Reading PDF documents

Chipp Walters chipp at
Sun Oct 2 14:22:07 EDT 2011

Good sleuthing Bernard! Most valuable. I suspect if this can be tested, it would be super easy to "suck up" this exe into an app and then "spit it out" on first run.
(see Chipp's Tips below)

Chipp Walters
CEO, Shafer Walters Group, Inc

On Oct 2, 2011, at 8:30 AM, Bernard Devlin <bdrunrev at> wrote:

> I just downloaded one of the binaries from the IM download site (the
> zip file that is meant to require no installation/windows registry
> atlerations).  No compilation was involved.  No error messages were
> thrown up in the installation (i.e. unzipping process).  I found what
> I took to be the GUI interface to IM, and fired it up.  No errors.
> The zip file was indeed 43mb, which expanded  out to 109mb.  I looked
> at the files included in the zip archive, and saw one called
> "convert.exe".  I could not imagine that Mark intends for customers to
> go through a full "end user GUI" install. So, as a test, I copied
> convert.exe into a temp directory and ran it from a command prompt.
> It complained about needing a dll, so I copied that over.  Then it ran
> without complaining, and explained what the command line options were.
> That is the kind of environment in which one would use shell to get
> an external program to do some work.
> The combined size of exe + dll combination was about 7mb.  Considering
> that the Skype client weighs in at 23mb, Chrome is 44mb, and iWorks is
> a 474mb download, I think we really need to move beyond a fixation on
> the size of an application being downloaded.  I don't use Skype more
> than once a month.  I downloaded half a gigabyte from Apple just have
> a look at Keynote.  Clearly having a large initial download does not
> stop most businesses from thriving (or Apple would have ditched iWorks
> long ago).  I imagine Graham's clients would be happy to download an
> application that was 20mb bigger if it could do what they want it to
> do.  A LiveCode + IM exe/dll + Ghostscript exe/dll might still be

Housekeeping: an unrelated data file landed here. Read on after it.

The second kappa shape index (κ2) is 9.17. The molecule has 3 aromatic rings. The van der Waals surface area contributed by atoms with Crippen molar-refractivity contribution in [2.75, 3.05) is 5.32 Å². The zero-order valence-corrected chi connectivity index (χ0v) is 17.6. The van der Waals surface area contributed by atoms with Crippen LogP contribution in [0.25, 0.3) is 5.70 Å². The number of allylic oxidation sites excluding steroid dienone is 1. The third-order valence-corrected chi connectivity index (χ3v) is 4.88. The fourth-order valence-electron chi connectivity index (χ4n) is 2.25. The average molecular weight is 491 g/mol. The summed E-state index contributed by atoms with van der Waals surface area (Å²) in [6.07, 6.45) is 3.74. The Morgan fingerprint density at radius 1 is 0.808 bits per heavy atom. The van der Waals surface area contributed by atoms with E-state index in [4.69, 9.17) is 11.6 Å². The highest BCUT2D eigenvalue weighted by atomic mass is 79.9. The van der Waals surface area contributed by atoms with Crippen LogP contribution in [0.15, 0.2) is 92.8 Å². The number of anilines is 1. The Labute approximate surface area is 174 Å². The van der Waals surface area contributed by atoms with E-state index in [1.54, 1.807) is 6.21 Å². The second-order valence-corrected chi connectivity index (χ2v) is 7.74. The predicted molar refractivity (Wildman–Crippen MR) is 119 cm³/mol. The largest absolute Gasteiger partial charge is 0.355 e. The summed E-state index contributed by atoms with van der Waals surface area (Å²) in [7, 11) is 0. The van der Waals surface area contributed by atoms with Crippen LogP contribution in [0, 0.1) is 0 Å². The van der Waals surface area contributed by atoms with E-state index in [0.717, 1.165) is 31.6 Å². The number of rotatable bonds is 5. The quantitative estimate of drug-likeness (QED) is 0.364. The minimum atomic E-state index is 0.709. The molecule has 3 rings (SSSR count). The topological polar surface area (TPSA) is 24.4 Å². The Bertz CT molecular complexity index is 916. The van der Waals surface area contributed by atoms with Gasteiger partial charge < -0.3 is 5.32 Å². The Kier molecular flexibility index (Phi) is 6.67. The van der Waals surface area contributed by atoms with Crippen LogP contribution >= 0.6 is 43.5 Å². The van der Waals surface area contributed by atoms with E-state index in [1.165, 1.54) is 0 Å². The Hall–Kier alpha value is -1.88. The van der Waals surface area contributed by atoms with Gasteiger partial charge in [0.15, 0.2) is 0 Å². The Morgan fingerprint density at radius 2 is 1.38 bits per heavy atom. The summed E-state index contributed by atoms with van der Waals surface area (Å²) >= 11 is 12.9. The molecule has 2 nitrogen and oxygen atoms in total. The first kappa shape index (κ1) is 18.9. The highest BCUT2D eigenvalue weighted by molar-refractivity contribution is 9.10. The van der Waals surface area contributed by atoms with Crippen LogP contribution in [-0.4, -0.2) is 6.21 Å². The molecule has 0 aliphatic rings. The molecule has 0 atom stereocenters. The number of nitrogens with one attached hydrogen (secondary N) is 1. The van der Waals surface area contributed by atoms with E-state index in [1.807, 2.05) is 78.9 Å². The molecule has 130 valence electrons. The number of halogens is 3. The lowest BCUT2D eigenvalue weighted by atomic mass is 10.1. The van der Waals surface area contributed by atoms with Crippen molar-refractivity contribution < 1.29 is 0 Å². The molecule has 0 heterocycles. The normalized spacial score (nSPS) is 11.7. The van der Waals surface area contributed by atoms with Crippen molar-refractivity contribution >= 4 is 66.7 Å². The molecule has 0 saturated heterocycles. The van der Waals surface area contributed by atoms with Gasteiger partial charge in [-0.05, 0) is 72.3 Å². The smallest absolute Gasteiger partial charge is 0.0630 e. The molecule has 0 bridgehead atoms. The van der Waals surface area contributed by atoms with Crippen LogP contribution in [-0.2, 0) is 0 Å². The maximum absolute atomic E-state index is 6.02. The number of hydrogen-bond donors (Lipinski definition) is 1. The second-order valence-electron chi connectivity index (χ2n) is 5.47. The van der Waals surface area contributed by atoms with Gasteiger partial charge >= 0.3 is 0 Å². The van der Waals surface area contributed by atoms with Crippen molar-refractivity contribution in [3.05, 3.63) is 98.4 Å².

> smaller than the Skype client.  My home DSL line has a (soft) limit of
> 20gb a month - many of the customers exceed that considerably and on a
> regular basis.  We are not in the days of dialup modems.  Almost the
> whole of the web is predicated on people being prepared to download
> massive files (a friend of mine was recently reduced to using a dialup
> modem for a week, and she couldn't even moderate the comments on her
> blog that way).
> My experiment was on a "Vista Home" laptop.  It didn't strike me as a
> particularly difficult nor onerous task to do this test.  And I have
> no interest in nor experience with ImageMagick.
> I surmised this is the kind of scenario that Mark was working with.
> Bernard
> On Sun, Oct 2, 2011 at 3:51 AM, Chipp Walters <chipp at> wrote:
>> FYI, the ImageMagick DL is over 43 Mb, and the GhostScript install is
>> another 12 each for 64-bit and 32-bit. Plus there's the necessity of
>> detecting which Windows OS you're on vs which to install. Creating an
>> installer which can correctly install all of this is not trivial, and it
>> will create a final installation substantially larger in filesize than the
>> LC application-- and difficult for many to download. And then there's this
>> bit of information regarding AFTER installing the compiled binary:
>> "If you have any problems, install the Visual C++ 2010 Redistributable
>> Package (x86) or Visual C++ 2010 Redistributable Package (x64). 64-bit
>> Windows requires both packages (x86 & x64)."
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